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A person’s indoor environment has a profound impact on their health—and the materials used to construct our homes, schools, and workplaces make up a big part of that. 

Many chemicals used in building materials have not been properly screened for safety and, in many cases, they are associated with serious health conditions. This includes flame retardants used in insulation, PFAS used in stain protectors on carpets, and alkylphenol ethoxylates (APEs) used in paint and other building materials. PVC (vinyl) plastic building materials, such as luxury vinyl tile, are hazardous from production to use to disposal and, if they burn, pose an even greater risk for firefighters, for whom cancer is the #1 line-of-duty cause of death.

Low-income communities and people of color experience disproportionately high exposure and harm. For example, one study found that levels of phthalates and flame retardants in multi-unit, affordable housing were two to 18 times higher than in single-family homes. 

We can build healthier and more resilient communities by moving to safer materials and processes. Safer substitutes may be as simple as changing the weave of carpet to make it stain-resistant rather than applying a toxic treatment.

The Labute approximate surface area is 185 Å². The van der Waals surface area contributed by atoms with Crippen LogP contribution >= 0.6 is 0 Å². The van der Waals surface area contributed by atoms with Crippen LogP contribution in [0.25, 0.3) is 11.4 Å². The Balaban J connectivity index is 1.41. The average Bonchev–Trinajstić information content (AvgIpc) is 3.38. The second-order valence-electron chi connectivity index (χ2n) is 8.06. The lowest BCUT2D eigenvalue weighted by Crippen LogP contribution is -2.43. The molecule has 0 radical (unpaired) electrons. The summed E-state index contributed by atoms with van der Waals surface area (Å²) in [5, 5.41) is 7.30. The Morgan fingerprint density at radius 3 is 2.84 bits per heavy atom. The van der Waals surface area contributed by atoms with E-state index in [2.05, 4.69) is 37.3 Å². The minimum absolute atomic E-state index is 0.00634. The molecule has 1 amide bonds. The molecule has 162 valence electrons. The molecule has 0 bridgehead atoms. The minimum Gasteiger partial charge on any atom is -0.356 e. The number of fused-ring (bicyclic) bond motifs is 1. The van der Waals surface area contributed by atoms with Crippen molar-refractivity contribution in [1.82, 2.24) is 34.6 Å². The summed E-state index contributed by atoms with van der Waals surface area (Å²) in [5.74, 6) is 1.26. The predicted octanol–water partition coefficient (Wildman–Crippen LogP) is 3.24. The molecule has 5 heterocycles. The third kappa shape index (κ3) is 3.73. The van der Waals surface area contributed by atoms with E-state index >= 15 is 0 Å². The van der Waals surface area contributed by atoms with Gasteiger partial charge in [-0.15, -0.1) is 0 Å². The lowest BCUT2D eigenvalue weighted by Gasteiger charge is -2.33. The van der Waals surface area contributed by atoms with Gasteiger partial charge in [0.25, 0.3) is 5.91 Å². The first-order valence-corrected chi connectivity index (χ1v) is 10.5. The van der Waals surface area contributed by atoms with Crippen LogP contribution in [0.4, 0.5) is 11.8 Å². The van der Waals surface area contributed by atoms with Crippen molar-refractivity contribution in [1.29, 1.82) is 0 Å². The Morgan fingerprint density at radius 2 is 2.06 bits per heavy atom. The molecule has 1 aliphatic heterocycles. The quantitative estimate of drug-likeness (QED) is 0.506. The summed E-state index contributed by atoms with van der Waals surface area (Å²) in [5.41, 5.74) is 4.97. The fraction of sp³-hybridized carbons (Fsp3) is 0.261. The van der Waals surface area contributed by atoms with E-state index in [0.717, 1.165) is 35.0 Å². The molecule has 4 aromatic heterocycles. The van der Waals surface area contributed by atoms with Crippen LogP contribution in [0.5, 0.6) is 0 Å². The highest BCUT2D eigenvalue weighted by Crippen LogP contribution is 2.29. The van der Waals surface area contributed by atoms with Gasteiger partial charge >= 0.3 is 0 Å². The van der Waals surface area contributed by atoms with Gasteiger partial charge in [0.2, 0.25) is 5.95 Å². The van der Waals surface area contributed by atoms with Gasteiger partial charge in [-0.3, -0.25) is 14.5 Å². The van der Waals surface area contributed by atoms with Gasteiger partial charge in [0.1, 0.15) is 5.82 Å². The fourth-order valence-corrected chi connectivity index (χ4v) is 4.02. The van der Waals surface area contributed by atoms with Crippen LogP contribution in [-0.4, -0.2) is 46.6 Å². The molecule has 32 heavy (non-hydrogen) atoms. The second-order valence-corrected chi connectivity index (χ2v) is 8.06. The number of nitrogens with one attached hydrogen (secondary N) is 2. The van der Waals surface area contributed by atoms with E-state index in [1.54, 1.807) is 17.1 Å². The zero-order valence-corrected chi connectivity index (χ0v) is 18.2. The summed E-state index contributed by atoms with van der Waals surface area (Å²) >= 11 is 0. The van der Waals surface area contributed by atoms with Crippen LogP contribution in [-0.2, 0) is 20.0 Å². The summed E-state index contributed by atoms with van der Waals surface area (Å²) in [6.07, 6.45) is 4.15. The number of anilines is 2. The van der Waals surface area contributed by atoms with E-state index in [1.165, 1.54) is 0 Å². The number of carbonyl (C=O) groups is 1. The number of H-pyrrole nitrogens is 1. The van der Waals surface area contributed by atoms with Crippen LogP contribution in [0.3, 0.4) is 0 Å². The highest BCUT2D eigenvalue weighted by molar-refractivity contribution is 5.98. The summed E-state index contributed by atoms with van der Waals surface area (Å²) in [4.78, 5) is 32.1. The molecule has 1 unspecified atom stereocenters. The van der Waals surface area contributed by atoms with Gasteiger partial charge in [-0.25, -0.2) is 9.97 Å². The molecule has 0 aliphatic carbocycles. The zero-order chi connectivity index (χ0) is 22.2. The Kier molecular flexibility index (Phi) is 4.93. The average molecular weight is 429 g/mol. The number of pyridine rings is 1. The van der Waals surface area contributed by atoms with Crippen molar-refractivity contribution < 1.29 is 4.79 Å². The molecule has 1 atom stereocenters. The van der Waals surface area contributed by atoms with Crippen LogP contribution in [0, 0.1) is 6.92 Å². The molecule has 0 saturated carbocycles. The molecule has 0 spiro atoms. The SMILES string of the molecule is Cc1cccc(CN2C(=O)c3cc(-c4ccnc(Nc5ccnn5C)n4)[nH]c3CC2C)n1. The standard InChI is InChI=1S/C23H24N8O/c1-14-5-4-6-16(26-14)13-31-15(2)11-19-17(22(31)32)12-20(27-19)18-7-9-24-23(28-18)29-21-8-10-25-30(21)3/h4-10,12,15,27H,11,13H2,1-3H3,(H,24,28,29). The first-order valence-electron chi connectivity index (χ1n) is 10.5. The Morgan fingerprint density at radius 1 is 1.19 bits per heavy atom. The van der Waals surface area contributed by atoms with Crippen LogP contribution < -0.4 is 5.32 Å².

Toxic-Free Future’s science and research, along with our advocacy in corporate boardrooms, Washington, DC, Washington state, and other states have led to governments and major retailers taking action on toxic chemicals in building materials.

  • The Home Depot, Lowe’s, Menards, Floor and Decor, and others committed to stop selling vinyl flooring containing hormone-disrupting phthalates—stopping the use of tens of millions of pounds of phthalates.
  • The Home Depot and Lowe’s committed to ban PFAS stain resistance treatments in the carpets and rugs they sell.
  • A dozen top retailers, including Lowe’s, The Home Depot, and Walmart, agreed to stop selling paint removal products with the dangerous chemicals methylene chloride and NMP. Then EPA banned the sale of paint removal products with methylene chloride to consumers.
  • Washington state is pursuing regulatory restrictions on PFAS in carpet, rugs, home textiles and treatments and phthalates in vinyl flooring.

We continue to work to convince EPA to stop the sale of methylene chloride-based paint removers for commercial use on the job. We work to protect low-income residents through restrictions on toxic chemicals like phthalates, hormone-disrupting alkylphenol ethoxylates, and PFAS in materials used to build affordable housing. We are partnering with Healthy Building Network to target the most dangerous chemicals used in building products such as PFAS, toxic flame retardants, phthalates, and APEs and getting Washington state and top home improvement retailers to evaluate safer alternatives and adopt bans.